My thoughts about the “Special Offers”: To me, it’s not worth the $20 to opt out of the special offers. They’re not really intrusive, and they don’t pop up while you’re reading, and sometimes you’ll even see an offer that you like. After a while, you hardly notice the ads. My advice is to take the special offers and save $20. Later, if you find you don’t like seeing them, you can ante up the $20 and opt out.

My thoughts about wi-fi only versus wi-fi + 3G: The wi-fi + 3G model is $70 more than the wi-fi only model. Nowadays with wi-fi being so available just about everywhere you go, most people won’t need 3G. However, if you do decide to get the wi-fi + 3G Paperwhite, note that that there’s no additional cost to download books over 3G (the book publishers pay that cost).

One more comment: None of the Paperwhites have audio features, including text-to-speech, speaker, or headphone jack. Audio has not been included in any of the e-ink Kindles for several years, and I doubt if it will ever return. If you want to play audio books or music, Amazon wants you to buy a Kindle Fire.

Note: The Paperwhite 3 comes with a USB charging cable but no charger. Any AC charger or vehicle charger that outputs 5 volts at about 1 amp should work just fine. This includes any Kindle chargers you already have, as well as most cellphone chargers.


Okay, what’s the bottom line? The new Paperwhite is a superb ebook reader, a continuing evolution of the super-popular Paperwhite series. I have the impression that Amazon has taken the Paperwhite 2 and tweaked it from top to bottom to make the new Paperwhite 3 as good as it can be. But is it worth the money to upgrade? Here’s my opinion:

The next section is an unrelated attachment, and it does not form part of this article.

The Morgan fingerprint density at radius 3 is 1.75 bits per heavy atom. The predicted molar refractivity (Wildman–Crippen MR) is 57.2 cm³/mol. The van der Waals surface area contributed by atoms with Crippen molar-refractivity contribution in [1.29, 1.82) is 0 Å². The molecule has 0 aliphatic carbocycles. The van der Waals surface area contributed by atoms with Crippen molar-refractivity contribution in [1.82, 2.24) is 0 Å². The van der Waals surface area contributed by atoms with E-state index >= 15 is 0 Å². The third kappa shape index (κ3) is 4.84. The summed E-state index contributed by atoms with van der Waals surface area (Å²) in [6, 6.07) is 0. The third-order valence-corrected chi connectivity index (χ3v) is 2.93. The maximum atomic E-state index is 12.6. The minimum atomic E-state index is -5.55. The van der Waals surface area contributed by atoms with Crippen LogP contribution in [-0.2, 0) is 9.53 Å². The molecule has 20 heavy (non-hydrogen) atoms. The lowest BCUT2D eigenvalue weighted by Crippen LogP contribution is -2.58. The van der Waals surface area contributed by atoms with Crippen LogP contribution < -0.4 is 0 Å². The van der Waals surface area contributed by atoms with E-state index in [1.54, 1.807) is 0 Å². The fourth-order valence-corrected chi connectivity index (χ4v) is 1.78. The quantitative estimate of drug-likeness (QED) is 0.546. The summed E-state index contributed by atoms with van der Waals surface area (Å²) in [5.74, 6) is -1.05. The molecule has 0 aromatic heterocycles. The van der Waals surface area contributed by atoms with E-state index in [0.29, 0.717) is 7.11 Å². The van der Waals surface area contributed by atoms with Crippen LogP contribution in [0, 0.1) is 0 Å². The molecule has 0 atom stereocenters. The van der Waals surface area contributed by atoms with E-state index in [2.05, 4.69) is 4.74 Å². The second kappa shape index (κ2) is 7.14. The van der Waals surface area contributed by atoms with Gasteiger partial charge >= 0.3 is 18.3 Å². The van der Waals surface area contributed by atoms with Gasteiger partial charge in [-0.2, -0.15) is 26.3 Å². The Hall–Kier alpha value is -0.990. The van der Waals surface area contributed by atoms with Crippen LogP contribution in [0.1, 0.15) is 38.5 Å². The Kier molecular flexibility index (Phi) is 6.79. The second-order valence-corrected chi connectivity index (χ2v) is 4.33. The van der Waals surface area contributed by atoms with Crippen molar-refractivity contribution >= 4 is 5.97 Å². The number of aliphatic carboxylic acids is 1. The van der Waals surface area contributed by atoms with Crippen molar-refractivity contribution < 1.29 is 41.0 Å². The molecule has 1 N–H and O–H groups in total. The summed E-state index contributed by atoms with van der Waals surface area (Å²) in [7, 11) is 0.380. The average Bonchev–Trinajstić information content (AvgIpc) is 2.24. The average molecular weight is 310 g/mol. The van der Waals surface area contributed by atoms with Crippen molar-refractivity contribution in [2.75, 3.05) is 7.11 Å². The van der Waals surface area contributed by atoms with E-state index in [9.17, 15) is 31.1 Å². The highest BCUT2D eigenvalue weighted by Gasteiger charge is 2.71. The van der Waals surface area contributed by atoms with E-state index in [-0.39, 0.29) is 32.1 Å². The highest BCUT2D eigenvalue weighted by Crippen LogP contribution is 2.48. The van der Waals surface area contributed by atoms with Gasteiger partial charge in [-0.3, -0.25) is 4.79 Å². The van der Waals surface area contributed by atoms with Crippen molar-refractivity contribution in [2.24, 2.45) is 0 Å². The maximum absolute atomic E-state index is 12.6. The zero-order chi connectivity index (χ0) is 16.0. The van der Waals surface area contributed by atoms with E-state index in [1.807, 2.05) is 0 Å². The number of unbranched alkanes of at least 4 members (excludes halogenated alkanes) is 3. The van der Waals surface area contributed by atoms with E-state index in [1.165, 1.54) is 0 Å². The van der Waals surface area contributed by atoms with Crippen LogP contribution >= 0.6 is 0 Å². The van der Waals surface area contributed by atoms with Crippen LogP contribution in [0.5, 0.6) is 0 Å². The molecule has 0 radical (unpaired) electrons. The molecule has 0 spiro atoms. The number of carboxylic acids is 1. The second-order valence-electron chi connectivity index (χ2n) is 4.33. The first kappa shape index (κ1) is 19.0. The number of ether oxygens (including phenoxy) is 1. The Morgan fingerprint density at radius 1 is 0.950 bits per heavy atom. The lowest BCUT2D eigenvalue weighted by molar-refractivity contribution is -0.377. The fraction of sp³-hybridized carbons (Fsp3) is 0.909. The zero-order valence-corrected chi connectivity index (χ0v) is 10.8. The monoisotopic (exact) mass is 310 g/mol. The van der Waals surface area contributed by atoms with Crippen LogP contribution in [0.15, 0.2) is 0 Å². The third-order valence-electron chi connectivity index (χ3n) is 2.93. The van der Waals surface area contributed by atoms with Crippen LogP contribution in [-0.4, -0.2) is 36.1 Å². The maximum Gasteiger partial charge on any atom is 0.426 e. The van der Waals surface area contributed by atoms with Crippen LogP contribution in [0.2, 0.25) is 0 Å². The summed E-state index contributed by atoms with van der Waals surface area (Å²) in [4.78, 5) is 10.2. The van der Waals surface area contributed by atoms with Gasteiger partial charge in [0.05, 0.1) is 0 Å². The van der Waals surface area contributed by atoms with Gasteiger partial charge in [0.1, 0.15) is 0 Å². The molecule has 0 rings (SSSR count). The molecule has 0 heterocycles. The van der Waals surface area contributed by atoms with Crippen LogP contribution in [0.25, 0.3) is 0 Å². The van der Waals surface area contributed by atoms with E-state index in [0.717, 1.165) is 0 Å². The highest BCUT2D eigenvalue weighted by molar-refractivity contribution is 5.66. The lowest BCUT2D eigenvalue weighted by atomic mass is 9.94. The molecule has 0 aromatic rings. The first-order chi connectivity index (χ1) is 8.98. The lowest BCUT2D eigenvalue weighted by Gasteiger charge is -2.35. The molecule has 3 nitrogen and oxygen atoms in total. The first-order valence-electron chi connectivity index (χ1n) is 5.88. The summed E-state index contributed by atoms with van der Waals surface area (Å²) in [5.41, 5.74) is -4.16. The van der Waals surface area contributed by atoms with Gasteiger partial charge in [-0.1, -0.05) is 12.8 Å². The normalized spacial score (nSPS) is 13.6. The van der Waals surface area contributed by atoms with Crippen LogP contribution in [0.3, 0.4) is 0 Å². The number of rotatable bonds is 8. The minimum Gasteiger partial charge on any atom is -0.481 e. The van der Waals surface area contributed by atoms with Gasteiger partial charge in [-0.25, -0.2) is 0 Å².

* If you’ve never owned an e-ink reader but are considering buying one, the Paperwhite 3 is a marvelous ebook reader that makes the original Kindle (released in 2007) look like an antique by comparison (and that Kindle cost $399). It’s time to go digital, and at the current selling price, the new Paperwhite can’t be beat.
* If you own an older Kindle e-ink reader, but not a Paperwhite, by all means upgrade. It’s not that expensive, and it provides a hugely improved reading experience compared to earlier Kindles.
* If you own a first or second generation Paperwhite, in most ways, the new Paperwhite is not a huge step up, and you’re fine with your current Paperwhite. However, if you read a lot of books with illustrations, maps, or photographs, the higher screen resolution will make those images more viewable, and that could make the cost of the upgrade worth it. And if you’re like my wife and me, whenever we upgraded, there were always family members or friends who were happy to take the old Kindles off our hands.
* There is one more possibility – the Paperwhite is a touchscreen device, using touches and swipes to operate, including a pop-up onscreen keypad for typing. If you’re one of those folks who really misses the raised buttons that the earlier Kindles had, you’re pretty much out of luck unless you want to buy a Kindle Voyage, which has embedded sensors that work kind of like buttons, but it’s considerably more expensive than the Paperwhite.